What is race discrimination?

Find Out What Is California Race Discrimination in the Workplace

Race discrimination in the workplace occurs when an employer performs an adverse employment action towards his or her employee due to the employee’s race. Adverse employment actions include, but are not limited to, hire, fire, pay, demotions, promotions, and other unfavorable conditions. Harassment of an employee by an employer based on the employee’s race is also a form of race discrimination. Harassment could include, but is not limited to, derogatory comments, teasing, and/or insulting remarks based on the employee’s race. Race discrimination at the workplace is a violation of the law, and therefore, is illegal.

There are several examples of race discrimination that could occur at the workplace. A hypothetical scenario would be if a Black employee was recently hired and after one day of working at the company, he immediately noticed that he is the only Black employee in the entire company. The rest of the employees are all white. The Black employee soon discovered that previous Black employees who used to work at his workplace were often of small numbers, possibly one or two Black employees in the whole company. The Black employee also found out that the previous Black employees were each terminated after a very brief working time and were given lower job positions, even though many of them would have more experience and skills than the white employees who were not terminated around that time. After working for this employer for a month, the employer suddenly terminates this Black employee. The employer claims that the employee was poorly performing his job duties. The employer’s claim for termination of employment was contradicting the actuality of the situation. The employee knew that the employer’s claim was false because he had previously received outstanding performance reviews, and even had a record of them. The Black employee decides to seek justice and fairness, and thus, he begins to file a claim with the court for race discrimination. In this example, the Black employee has a strong case for wrongful termination based on race discrimination because he has a record of his job performance reviews, he has past information regarding previous Black employees and their mistreatment at the company, and he can argue that the company hiring process is completely unfair and demonstrates race discrimination (as evidenced by the highly disproportionate ratio of Black employees to white employees).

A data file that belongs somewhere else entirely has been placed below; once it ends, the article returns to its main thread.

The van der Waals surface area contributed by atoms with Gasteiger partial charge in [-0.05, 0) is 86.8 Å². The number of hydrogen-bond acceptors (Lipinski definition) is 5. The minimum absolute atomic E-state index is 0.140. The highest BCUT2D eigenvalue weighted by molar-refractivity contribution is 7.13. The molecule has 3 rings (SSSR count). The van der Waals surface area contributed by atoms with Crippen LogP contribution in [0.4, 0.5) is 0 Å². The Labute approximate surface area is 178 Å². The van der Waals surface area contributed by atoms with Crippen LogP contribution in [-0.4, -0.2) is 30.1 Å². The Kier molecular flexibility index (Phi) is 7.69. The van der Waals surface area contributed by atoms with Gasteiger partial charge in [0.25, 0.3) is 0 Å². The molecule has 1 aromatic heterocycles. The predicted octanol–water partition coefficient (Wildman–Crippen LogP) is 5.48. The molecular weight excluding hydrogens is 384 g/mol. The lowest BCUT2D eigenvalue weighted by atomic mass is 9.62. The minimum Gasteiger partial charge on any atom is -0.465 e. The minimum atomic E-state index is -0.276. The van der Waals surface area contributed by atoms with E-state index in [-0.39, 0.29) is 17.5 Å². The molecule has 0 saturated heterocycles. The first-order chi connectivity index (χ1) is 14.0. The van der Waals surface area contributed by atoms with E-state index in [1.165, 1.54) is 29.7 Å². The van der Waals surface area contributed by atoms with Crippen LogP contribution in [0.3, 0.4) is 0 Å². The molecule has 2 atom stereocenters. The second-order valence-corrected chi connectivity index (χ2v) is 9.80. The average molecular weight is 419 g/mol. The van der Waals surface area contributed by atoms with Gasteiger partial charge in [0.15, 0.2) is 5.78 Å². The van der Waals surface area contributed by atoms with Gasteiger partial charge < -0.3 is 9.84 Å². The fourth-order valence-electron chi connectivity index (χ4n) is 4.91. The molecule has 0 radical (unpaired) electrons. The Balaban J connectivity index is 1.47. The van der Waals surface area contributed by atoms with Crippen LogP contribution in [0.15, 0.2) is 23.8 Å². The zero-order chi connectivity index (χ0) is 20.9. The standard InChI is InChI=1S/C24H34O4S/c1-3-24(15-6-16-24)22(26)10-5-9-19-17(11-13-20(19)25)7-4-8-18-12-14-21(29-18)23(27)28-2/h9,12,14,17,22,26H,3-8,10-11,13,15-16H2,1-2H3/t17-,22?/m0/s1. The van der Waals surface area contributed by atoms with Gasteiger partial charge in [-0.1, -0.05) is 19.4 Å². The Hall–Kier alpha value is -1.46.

Another example of race discrimination at the workplace would be if a Black employee receives a lesser salary than a white employee, even though both employees have the same amount of experience and have the same positions at the company. Therefore, if all other factors are the same except the race of these two employees, then the employer is clearly promoting race discrimination at the workplace. Race discrimination is when wages and salaries are unfair and exemplifies racial inequality. If this employee decides to file a race discrimination claim with the court, then the employee could receive compensation for the employer’s damages. Employer’s damages do not necessarily merely imply lost wages, but can also imply damages in regards to the employer causing the employee emotional distress from the employer’s actions and behavior.